There exists in game development a question we all see being discussed constantly, that I myself am asked directly fairly often, and whose resolution seems to continually elude us. That question is “How in the name of the Greek god Hades can I stay motivated?” Wording and religious context may differ, but it’s an Alundra-esque conundrum with which nearly all of us struggle. Game development is one of the most involved and protracted creative processes out there. It’s especially daunting for tiny independent devs, who are generally tasked with such a huge amount of work it makes constructing the Death Star seem feasible.
Okay! So last time we talked about how to select which features in a subject need to be emphasized in order for it to read well in the miniature, and saw that these attributes had to be overemphasized in order to make this happen. Now let’s get into the dirty of it, and make the damn things!
Beginning the Sprite: Painting
One of the common methods for beginning spriters is to start with an outline and then go from there, much as we do with a basic drawing. This is because these days a lot more of us grow up doodling with pencil and paper in classrooms and in sketchbooks much more than we paint.
For larger sprites, this is a perfectly fine method. You can see this quick pixeled outline of the larger Keep is reading fine, and we could go on from here filling in, shading, highlighting, and anti-aliasing. But when it comes to the smaller, actual sprite on the right, it’s clear that we’re going to have a massively tough time doing this. The hair and face are still mostly present, but pretty much everything else is just a mess, and we can’t tell what’s outlining what, or where color should go, or… well really anything. So it’s unlikely you’d want to even attempt to start from here when working in the miniature.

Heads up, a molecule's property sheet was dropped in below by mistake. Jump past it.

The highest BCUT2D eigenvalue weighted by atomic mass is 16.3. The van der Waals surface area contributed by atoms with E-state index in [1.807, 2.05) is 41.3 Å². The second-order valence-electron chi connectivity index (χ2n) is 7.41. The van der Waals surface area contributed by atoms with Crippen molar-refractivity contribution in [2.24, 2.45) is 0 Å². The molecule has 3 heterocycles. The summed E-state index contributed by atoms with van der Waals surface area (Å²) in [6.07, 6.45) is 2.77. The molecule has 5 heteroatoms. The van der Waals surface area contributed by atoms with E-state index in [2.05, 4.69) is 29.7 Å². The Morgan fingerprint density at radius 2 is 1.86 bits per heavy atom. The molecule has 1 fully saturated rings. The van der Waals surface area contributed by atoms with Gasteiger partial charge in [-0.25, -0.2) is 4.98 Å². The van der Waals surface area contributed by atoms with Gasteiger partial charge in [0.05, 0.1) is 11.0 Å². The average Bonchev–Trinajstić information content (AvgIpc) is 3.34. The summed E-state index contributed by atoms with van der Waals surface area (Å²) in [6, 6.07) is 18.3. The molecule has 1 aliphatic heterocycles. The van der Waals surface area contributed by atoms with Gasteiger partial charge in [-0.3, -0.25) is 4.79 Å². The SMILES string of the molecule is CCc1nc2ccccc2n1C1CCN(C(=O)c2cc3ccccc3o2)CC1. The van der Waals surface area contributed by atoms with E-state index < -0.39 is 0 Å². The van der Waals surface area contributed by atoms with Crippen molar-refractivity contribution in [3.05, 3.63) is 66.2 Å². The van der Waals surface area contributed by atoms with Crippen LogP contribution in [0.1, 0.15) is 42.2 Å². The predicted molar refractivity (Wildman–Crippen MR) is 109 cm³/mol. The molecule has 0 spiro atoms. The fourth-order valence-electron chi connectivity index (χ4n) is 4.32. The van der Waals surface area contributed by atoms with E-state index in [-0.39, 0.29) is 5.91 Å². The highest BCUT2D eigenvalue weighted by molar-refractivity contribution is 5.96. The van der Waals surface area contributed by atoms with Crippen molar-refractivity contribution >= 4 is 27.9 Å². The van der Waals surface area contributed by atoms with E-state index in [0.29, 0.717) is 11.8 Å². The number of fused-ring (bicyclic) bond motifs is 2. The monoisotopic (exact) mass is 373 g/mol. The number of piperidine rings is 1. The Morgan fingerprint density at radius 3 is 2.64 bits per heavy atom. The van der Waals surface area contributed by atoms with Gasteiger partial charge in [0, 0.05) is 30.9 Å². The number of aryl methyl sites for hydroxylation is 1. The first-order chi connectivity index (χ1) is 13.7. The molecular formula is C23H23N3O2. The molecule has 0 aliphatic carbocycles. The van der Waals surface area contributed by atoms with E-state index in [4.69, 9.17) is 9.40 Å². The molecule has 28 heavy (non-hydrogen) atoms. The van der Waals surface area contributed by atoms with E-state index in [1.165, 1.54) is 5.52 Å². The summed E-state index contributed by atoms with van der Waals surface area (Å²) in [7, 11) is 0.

Welcome back! Last time we looked at the problems in trying to draw small sprites. So this time let’s dive right in and start looking at how to solve ‘em!
The first important step, I found, in doing especially tiny sprites, and what I’d been unsuccessful in doing the first time around, is deciding what it is that really needs to be emphasized in the art. When you have a lot of pixels to work with, it’s easy to add as much detail as you want. But when you have a severely limited space, you must decide which details you can live without, and which you need to exaggerate in order to keep the overall look, and more importantly, the overall feel of the sprite.
A tutorial from A Jolly Corpse’s website last year finally gets a proper home:
The most challenging part of creating small sprites for retro games, and what makes it an extremely difficult skill to master (I’m still working on it constantly…), is that you have a very limited area in which to work, and are forced to convey details within a tiiiiny space. It necessitates looking at things in a whole new way, and deciding what it is really that you need to communicate in a particular work. It requires extreme patience, and a sharp eye for “pixel pushing”. Pain in the ass? Well.. sure. But small sprites are still used just about everywhere, so it’s an excellent thing to practice, and one that’ll help in all your art, big and small.